Data Handling

Data Handling - Sub Topics

In this chapter, we deal with data handling. So, data handling with pictures and bars helps us see and understand numbers in a way that's easy and enjoyable. These pictures help us understand the data better. It is like telling a story with pictures and it makes learning about numbers and information more fun and interesting!

  • Data Handling
  • Types of Graphs and Charts
  • Solved Questions on Data Handling
  • Data Handling

    Data handling involves the use of visual representations of numerical values such as images, bars or figures to facilitate the students' comprehension of the data.

    In data handling, we use pictures, bars or figures to show numbers and information.

    Why do we do this?

    Well, it is because when we can see things visually, it is much easier to understand.

    Types of Graphs and Charts

    Pictograph: A pictogram is a visual representation of information using images or symbols. A pictogram falls into the data handling category where we use images to represent numerical values or data in a chart or graph.

    The below pictograph shows the data on the gifts given by their parents to their children.


    First, we need to know what the picture above means.

    The picture above shows four children being presented with different numbers of gifts. One important thing to remember is that each gift contains ten chocolates. So, if there are 3 gifts presented to Russell, it means 3 times 10 chocolates, which is 30 chocolates.

    The table helps us understand and explain the information provided above.


    Example: The pictograph shows the data based on the names of people who purchased chocolates. Observe the pictograph carefully and answer the following question based on the information given below.


    How many pieces of chocolates were purchased by Katrina and Emma together?

    a) 112
    b) 132
    c) 152
    d) 172

    Answer: b) 132

    Explanation: Each chocolate contains 6 pieces.

    Number of chocolates purchased by Katrina = 10 Chocolates

    Number of pieces of chocolates purchased by Katrina = 10 × 6 = 60

    Number of chocolates purchased by Emma = 12 Chocolates

    Number of pieces of chocolates purchased by Emma = 12 × 6
                                                                                = 72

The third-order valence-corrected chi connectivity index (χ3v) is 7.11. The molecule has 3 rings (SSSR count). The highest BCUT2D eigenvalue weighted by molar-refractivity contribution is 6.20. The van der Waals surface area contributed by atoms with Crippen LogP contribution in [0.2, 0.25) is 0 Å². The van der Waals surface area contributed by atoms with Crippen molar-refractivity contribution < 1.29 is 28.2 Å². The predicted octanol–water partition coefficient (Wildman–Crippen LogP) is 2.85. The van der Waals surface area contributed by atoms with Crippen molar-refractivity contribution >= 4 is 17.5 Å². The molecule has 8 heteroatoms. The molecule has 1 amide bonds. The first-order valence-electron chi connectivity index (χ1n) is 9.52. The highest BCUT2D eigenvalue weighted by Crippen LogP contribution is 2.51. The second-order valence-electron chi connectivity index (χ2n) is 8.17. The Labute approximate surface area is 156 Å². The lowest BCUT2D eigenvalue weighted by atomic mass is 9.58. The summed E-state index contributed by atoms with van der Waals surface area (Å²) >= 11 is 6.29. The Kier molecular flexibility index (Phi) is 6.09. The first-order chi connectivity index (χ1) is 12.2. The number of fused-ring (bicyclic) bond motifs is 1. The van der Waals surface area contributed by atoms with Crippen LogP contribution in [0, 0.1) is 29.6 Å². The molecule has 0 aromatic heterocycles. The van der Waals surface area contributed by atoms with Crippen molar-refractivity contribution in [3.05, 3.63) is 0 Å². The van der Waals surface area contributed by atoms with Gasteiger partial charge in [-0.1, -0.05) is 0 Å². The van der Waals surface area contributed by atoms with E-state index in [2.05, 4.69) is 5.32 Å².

Total number of pieces of chocolates purchased by Katrina and Emma = 60 + 72
                                                                                                         = 132

    → Bar graph: A bar chart or bar graph is a representation of the data in bar form. It is a useful tool for comparing items among different groups. The bar height indicates the quantity measured. It is also known as a column graph.

    The bar graph below shows the types of supplies and the number of supplies per shopkeeper. The higher the bar height, the higher the number of supplies or items per student. The labelled bar graph is shown as:


    The above bar graph indicates that the distribution of pencils is highest while the distribution of pens is lowest.

    → Pie chart: A pie chart is basically a round graph that is cut into pieces to show how much of a difference there is between two numbers.

    A pie chart is like a pizza. But instead of slices of pizza, we use it to show numbers.

    Imagine you have some data about your favourite colours: blue, red, green, yellow and pink. You want to show how much you and your friends like each colour. Each slice of the pie represents how much we like a colour.


    Example: Carefully observe the pie chart and answer the following question.


    What is the losing Percentage for England?

    a) 73 %
    b) 80 %
    c) 87 %
    d) 97 %

    Answer: c) 87 %

    Explanation: Losing Percentage for England = 100 − Winning Percentage for England
                                                                      = 100 − 13
                                                                      = 87 %

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